N2 - Importance: Colon cancer is increasing among adults younger than 50 years. However, the prognosis of young-onset colon cancer remains poorly defined given significant age-related demographic, disease, and treatment differences. Objective: To define stage-specific treatments and prognosis of colon cancer diagnosed in young adults (ages 18-49 years) vs older adults (ages 65-75 years) outside of the clinical trial setting while accounting for real-world age-related variations in patient, tumor, and treatment factors. Design, Setting, and Participants: Anationwide cohort study was conducted amongUS hospitals accredited by the American College of Surgeons Commission on Cancer. Participantswere 13 102 patients diagnosed as having young-onset colon adenocarcinoma aged 18 to 49 years and 37007 patients diagnosed as having later-onset colon adenocarcinoma aged 65 to 75 years treated between January 1, 2003, and December 31, 2005, and reported to the National CancerData Base. Exposures: Patients who underwent surgical resection and postoperative systemic chemotherapy of curative intent. Main Outcomes and Measures: The primary end pointwas stage-specific relative survival, an objective measure of survival among patients with cancer, adjusting for baseline mortality rates and independent of the data on cause of death. The secondary end point was stage-specific likelihood of receiving postoperative systemic chemotherapy. Results: Most young-onset colon cancerwas initially seen at advanced stages (61.8% had stage III or IV). After adjusting for patient-related and tumor-related factors, young patientswere more likely to receive systemic chemotherapy, particularly multiagent regimens, at all stages relative to those with lateronset disease. These odds ratioswere 2.88 (95% CI, 2.21-3.77) for stage I, 3.93 (95% CI, 3.58-4.31) for stage II, 2.42 (95% CI, 2.18-2.68) for stage III, and 2.74 (95% CI, 2.44-3.07) for stage IV. The significantly more intense treatments received by younger patientswere unmatched by any survival gain, whichwas nil for stage II (relative risk,0.90; 95% CI,0.69-1.17) and marginal for stage III (relative risk,0.89; 95% CI, 0.81-0.97) and stage IV (relative risk,0.84; 95% CI, 0.79-0.90). Conclusions and Relevance: Young adults with colon cancer received significantly more postoperative systemic chemotherapy at all stages, but they experienced only minimal gain in adjusted survival compared with their older counterpartswho received less treatment. This mismatch suggests that attention should be given to long-term cancer survivorship in young adults with colon cancer because they likely face survivorship needs that are distinct from those of their older counterparts.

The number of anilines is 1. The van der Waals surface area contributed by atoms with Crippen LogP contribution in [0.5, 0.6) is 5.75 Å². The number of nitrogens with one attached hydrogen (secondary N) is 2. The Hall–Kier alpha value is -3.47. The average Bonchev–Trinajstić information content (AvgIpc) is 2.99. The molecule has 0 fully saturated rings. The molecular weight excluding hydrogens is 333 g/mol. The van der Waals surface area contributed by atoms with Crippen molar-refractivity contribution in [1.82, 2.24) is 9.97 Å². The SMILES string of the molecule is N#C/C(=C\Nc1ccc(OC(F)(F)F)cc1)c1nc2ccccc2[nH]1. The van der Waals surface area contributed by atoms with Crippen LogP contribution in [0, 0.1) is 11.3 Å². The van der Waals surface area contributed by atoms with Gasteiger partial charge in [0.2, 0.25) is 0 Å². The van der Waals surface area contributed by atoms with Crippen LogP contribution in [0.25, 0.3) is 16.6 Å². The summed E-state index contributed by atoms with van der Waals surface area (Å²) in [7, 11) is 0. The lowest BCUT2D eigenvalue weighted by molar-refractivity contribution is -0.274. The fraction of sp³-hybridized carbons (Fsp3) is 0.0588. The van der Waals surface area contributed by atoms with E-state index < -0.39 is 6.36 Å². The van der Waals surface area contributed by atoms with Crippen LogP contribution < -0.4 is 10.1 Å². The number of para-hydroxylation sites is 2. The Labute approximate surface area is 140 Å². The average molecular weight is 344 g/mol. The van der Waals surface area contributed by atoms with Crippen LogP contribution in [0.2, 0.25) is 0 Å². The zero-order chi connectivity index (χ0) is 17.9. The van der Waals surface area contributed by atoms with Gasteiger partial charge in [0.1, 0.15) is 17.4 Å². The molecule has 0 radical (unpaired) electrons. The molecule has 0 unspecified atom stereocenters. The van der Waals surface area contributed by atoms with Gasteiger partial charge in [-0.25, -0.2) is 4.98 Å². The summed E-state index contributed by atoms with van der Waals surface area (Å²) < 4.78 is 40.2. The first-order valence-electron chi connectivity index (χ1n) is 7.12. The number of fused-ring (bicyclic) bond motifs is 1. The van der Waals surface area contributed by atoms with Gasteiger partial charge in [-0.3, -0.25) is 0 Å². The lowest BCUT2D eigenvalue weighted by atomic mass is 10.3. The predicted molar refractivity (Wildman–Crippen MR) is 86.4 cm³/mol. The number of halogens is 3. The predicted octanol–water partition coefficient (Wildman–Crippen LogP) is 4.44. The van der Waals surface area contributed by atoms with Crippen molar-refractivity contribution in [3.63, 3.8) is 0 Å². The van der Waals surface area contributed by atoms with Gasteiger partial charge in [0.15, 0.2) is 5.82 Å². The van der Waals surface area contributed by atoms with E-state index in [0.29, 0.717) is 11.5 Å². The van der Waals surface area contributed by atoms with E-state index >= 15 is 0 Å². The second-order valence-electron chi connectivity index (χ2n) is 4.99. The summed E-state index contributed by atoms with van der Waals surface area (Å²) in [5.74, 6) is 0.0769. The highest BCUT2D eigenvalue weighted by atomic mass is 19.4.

AB - Importance: Colon cancer is increasing among adults younger than 50 years. However, the prognosis of young-onset colon cancer remains poorly defined given significant age-related demographic, disease, and treatment differences. Objective: To define stage-specific treatments and prognosis of colon cancer diagnosed in young adults (ages 18-49 years) vs older adults (ages 65-75 years) outside of the clinical trial setting while accounting for real-world age-related variations in patient, tumor, and treatment factors. Design, Setting, and Participants: Anationwide cohort study was conducted amongUS hospitals accredited by the American College of Surgeons Commission on Cancer. Participantswere 13 102 patients diagnosed as having young-onset colon adenocarcinoma aged 18 to 49 years and 37007 patients diagnosed as having later-onset colon adenocarcinoma aged 65 to 75 years treated between January 1, 2003, and December 31, 2005, and reported to the National CancerData Base. Exposures: Patients who underwent surgical resection and postoperative systemic chemotherapy of curative intent. Main Outcomes and Measures: The primary end pointwas stage-specific relative survival, an objective measure of survival among patients with cancer, adjusting for baseline mortality rates and independent of the data on cause of death. The secondary end point was stage-specific likelihood of receiving postoperative systemic chemotherapy. Results: Most young-onset colon cancerwas initially seen at advanced stages (61.8% had stage III or IV). After adjusting for patient-related and tumor-related factors, young patientswere more likely to receive systemic chemotherapy, particularly multiagent regimens, at all stages relative to those with lateronset disease. These odds ratioswere 2.88 (95% CI, 2.21-3.77) for stage I, 3.93 (95% CI, 3.58-4.31) for stage II, 2.42 (95% CI, 2.18-2.68) for stage III, and 2.74 (95% CI, 2.44-3.07) for stage IV. The significantly more intense treatments received by younger patientswere unmatched by any survival gain, whichwas nil for stage II (relative risk,0.90; 95% CI,0.69-1.17) and marginal for stage III (relative risk,0.89; 95% CI, 0.81-0.97) and stage IV (relative risk,0.84; 95% CI, 0.79-0.90). Conclusions and Relevance: Young adults with colon cancer received significantly more postoperative systemic chemotherapy at all stages, but they experienced only minimal gain in adjusted survival compared with their older counterpartswho received less treatment. This mismatch suggests that attention should be given to long-term cancer survivorship in young adults with colon cancer because they likely face survivorship needs that are distinct from those of their older counterparts.